The first scientific evidence for a non-static universe came with the formulation of the theory of General Relativity by Einstein in 1915, following a completely new interpretation of the nature of the gravitational force. The basic idea is that the presence of matter alters the geometry of space-time. Test-particles follows the geodesics in space-time, which determine their orbits.

Quantitatively this idea is expressed by equating a *geometry tensor*
*G*_{µ}
(which incorporates the ten curvature terms required to
specify the geometry) to a *matter tensor*
*T*_{µ}
which contains all the
information (ten terms) about the mass-energy present in the
manifold. (*G* is Newton's constant)

(1) |

In a simplified model in which the universe is represented as an
homogeneous isotropic fluid (an approximation suggested by the
homogeneous distribution of galaxies in space) this equation reduces
to a much simpler equation for *R*: the distance between any two
objects
(galaxies for instance) in the universe. (Here (*R*^{0}) is
the time derivative of *R*).

(2) |

The space-time curvature terms are on the left-hand side of the
equation. The first term: (*R*^{0}/*R*)^{2} is
the *time curvature* while the
second one: *k*/*R*^{2} is the space curvature. The
value of *k* is normalized
to take one of the three values: *k* = 0 (flat universe), +1 (closed
universe) or -1 (open universe). The gravitational effect of matter is
represented by the energy density
. The last term
is the famous
*cosmological constant*. Mathematically it is a sort of a priori
undetermined constant of integration.

It is this equation which historically gave the first indication
that our universe may not be static. *It equates the time derivative of
the scale factor R(R^{0}) to a sum of terms which
has no obvious reason to be zero.*

Einstein decided to give to
the exact
numerical value required to
obtain *R*^{0} = 0. This decision was most
unfortunate. Einstein failed to
make the important discovery that the universe is not static.
Furthermore it was soon shown that his solution is not stable. Even if
is (arbitrarily)
chosen to neutralize the time derivative of *R*
today, any density perturbation would suffice to bring the fluid out
of this unstable equilibrium and induce a general motion one way or
the other (contraction or expansion).

After 1930, thanks to the work of Edwin Hubble, the systematic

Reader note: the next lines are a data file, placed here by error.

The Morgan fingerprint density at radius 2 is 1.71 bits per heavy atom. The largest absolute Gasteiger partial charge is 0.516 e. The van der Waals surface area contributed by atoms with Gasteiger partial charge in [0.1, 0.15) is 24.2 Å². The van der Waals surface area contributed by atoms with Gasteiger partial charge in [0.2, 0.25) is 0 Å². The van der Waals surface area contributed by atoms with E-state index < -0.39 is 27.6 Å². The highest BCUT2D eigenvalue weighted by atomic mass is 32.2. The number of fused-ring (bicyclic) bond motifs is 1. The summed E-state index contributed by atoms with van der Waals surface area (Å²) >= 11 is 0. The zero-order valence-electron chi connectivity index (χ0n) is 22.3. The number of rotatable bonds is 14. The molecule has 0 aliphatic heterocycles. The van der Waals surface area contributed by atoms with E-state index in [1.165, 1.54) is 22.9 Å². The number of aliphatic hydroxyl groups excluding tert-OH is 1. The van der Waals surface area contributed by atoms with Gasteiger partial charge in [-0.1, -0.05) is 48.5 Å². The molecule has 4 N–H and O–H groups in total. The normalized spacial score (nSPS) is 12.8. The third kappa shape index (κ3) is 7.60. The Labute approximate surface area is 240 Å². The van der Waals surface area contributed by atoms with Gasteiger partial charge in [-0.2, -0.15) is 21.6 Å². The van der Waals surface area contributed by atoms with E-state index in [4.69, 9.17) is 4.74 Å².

motion (recession) of the galaxies was detected. The observations gave
the relation
*R*^{0}/*R* = *cst* = *H*, where *H* is
the Hubble *constant*. The value
of *H* is still uncertain by a factor of two. It lies between 50
and 100
km/sec/megaparsec. The inverse of this parameter has the dimension of
a time: the time scale of the universal expansion. Its value lies
between 10 and 20 billion years.

Soon after this detection, models of the expanding universe were
presented by Friedman, Lemaitre, and Alpher, Herman, Gamov. Assuming
an homogeneous fluid of ideal gases, the
*T*_{µ}
simplifies to its diagonal form containing
(, - *P*,
- *P*, - *P*) where *P* is the pressure
and
the density of the fluid. The dynamics is given by eq. 2. The
energy-momentum conservation expression,
*T*_{µ;} = 0,
simplifies to the following equation:

(3) |

The equation
*T*_{µ;} = 0 implies that the entropy per
comoving volume *S* = *sR*^{3} remains constant which, in turn, requires that:

(4) |

The entropy per unit volume *s*, given by
*s* = ( +
*P*)/*T*, decreases
with *R*^{-3}, just as the number-density of particles.

One should be careful about these two last equations. They assume that entropy generating processes are operating in the fluid. In the standard mode this is guaranteed by the hypothesis of a fluid of pure non-interacting particles (except by gravitational interactions). In the real world these equations are valid only when entropy generating processes are negligibly small. This is correct most of the time. There are important chapters of cosmic expansion when this is not true, and appropriate corrections have to be made.

Eqs. (3, 4) need to be completed by an equation of state for the
fluid. Three regimes are important during cosmic expansion: radiation,
matter, and *vacuum*.

A) When the universe is *radiation dominated*, i.e., when the largest
contribution to the energy density is due to relativistic particles
(*kT* >> *Mc*^{2}), we have
*T*^{4}
and the pressure term is one-third the density term (*P* =
1/3). From
eqs. (3, 4) we get:
*R*^{-4}
or *R* 1/*T* as
expected from entropy conservation. The entropy density *s* is
proportional to the number-density of relativistic particles, with a
numerical factor of 7.1.

This regime applies to the early hot universe. Consider eqs. ((3, 4)
again. Through the work of Hubble we know that R increases with time.
At early moments, the density term
*R*^{-4}
dominates the *k*/*R*^{2} and the
cosmological constant. Thus we have
(*R*^{0}/*R*)
*R*^{-2}
or *R*
*t*^{1/2} where *t* is the timescale of the universe.

B) For a matter dominated (cold) universe the pressure of the
non-relativistic particles is negligible compared to their mass
density. *P* = 0.

Using eqs. (3, 4) again, we find
*R*^{-3}
*T*^{3}. This time we have
*R*
*t*^{2/3}.

C) In recent works, a third regime has been shown to be of great
importance in the early universe. At certain times, the energy-density
is dominated by the so-called *vacuum energy terms* associated with
various physical phase transitions. These terms, which do not appear
in the standard classical fluid model described before, are related to
the quantum field description of matter. The undetermined cosmological
constant of Einstein has become a convenient way to introduce these
terms in the formalism. The equation of state of this regime is
(*P* =
-), hence
= *cst*
from eqs. (3, 4) (note the strange result that the
vacuum density does not change during the expansion ...). And we have
*R*
exp(*t*/*t*_{0}); an exponential rate of expansion
called *inflation.*